The Crown has lost its way in season twoby Greg Dixon
To read the gushing media reports, you’d have thought round two of The Crown was a winning combination of the Second Coming, unicorns and sliced bread.
To read the gushing media reports and breathless online commentary that have been issuing from orifices and offices worldwide since the new series began streaming on Netflix in December, you’d have thought round two of The Crown was somehow a winning combination of the Second Coming, unicorns and sliced bread. What it actually is is something of a right royal mess.
The first season – “a glittering jewel of a crown”, I remember breathlessly gushing in these pages a year ago – had the virtue of surprise and was, as a whole, a polished piece of television, although not without its flaws. With a widely reported £100 million ($190m) spent on it, it certainly glowed like a well-polished ruby, with exquisite sets, lighting and costuming and a first-rate performance from Claire Foy as Elizabeth.
The new season, which has an equally enormous budget, exudes a polished glow, too. But its performances and opulent period design and costuming become so much window dressing for a drama that, at many points in its latest 10 episodes, seems to lose its way.
Central to season two is the fault line in the royal marriage: Philip’s resentment of his loss of independence. After thrashing about like a trapped shark towards the end of series one, Philip, we are invited to conclude in the early episodes of series two, is now rebelling by playing away. The suspicion of infidelity is left to simmer across the whole 10 hours and eventually reaches a conclusion of sorts in what is a beautifully played scene in the final episode. Foy and Matt Smith as Philip do excellent work together.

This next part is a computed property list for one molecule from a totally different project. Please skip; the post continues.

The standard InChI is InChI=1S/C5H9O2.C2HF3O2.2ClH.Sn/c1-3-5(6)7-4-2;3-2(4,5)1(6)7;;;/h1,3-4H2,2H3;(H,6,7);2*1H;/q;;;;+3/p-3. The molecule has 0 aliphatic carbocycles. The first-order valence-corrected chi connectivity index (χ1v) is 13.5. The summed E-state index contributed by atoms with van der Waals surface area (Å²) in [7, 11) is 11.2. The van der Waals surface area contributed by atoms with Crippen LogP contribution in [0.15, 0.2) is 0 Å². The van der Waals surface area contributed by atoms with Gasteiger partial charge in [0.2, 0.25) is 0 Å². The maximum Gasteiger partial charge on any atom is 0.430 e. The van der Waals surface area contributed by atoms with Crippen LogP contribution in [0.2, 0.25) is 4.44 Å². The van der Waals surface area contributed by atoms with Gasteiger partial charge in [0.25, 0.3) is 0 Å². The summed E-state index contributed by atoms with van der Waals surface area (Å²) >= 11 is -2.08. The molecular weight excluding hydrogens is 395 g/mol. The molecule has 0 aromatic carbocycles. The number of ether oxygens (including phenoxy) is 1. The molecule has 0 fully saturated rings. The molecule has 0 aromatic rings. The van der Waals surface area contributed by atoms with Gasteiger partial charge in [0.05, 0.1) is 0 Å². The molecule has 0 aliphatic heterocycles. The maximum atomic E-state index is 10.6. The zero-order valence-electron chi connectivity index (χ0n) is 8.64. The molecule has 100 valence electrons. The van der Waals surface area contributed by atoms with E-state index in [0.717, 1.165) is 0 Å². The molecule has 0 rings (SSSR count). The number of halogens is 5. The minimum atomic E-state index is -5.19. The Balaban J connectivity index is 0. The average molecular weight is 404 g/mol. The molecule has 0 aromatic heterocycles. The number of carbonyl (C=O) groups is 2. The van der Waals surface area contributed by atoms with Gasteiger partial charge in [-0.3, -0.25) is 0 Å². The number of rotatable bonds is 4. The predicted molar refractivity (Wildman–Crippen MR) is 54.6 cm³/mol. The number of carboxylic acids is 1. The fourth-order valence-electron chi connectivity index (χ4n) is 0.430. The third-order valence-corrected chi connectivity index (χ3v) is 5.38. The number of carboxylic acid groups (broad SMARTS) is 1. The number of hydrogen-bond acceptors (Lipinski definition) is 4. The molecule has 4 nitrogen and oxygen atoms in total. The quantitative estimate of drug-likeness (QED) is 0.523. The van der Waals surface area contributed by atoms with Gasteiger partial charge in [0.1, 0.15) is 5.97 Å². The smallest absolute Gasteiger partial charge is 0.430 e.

The private lives of this public couple – could their marriage really be that rocky, we plebs wonder – drives this season forward well enough. But as creator Peter Morgan attempts to flesh out his characters and overlay scandal and history, too many episodes groan with simply ludicrous, silly or formulaic scenes that spoil the show.
In episode eight, when the Kennedys come to visit, we are asked to believe the Queen is jealous of Jackie’s frocks and star power, but then, in some excruciating dialogue, they bond like a couple of teenagers when comparing their mutual shyness.
Episode six, entitled “Vergangenheit” (German for the past), plays out like a third-rate mystery – complete with a flashback to buried Nazi documents – with revelations that that old rogue the Duke of Windsor was a Nazi sympathiser and a traitor to Britain. An important skeleton certainly, but given fatuous treatment.
If there is a single overarching theme for this season, it is how the past informs the present. Unfortunately, this often sees episodes attempting stories in the past and the present and failing to satisfyingly tell either.
Episode nine, for example, offers a clumsy juxtaposing of Philip’s and Charles’s time at the awful Gordonstoun School and features two duff and overblown set pieces: Philip imagining walking around the wreck of a crashed aircraft in which his sister died, and another of him – as a lame metaphor for himself – building an entranceway to the school by himself in the rain, block by heavy block. Clunk!
Oddly, given how central Elizabeth and Philip are, the episode that works best, entitled “Beryl”, mostly concerns the romance between Margaret (a brilliantly waspish turn from Vanessa Kirby) and Antony Armstrong-Jones, and not the Queen at all. In fact, it seemed to have wandered in from a better show altogether.
The Crown, if Morgan has his way, will apparently be around for another four series as he brings this uneven blend of truth, guesswork and flights of fancy up to the present. One can’t help wondering whether in the end the show will really only amount, like the royals themselves, to diverting pomp and circumstance.
THE CROWN is streaming on Netflix.
This article was first published in the January 13, 2018 issue of the New Zealand Listener.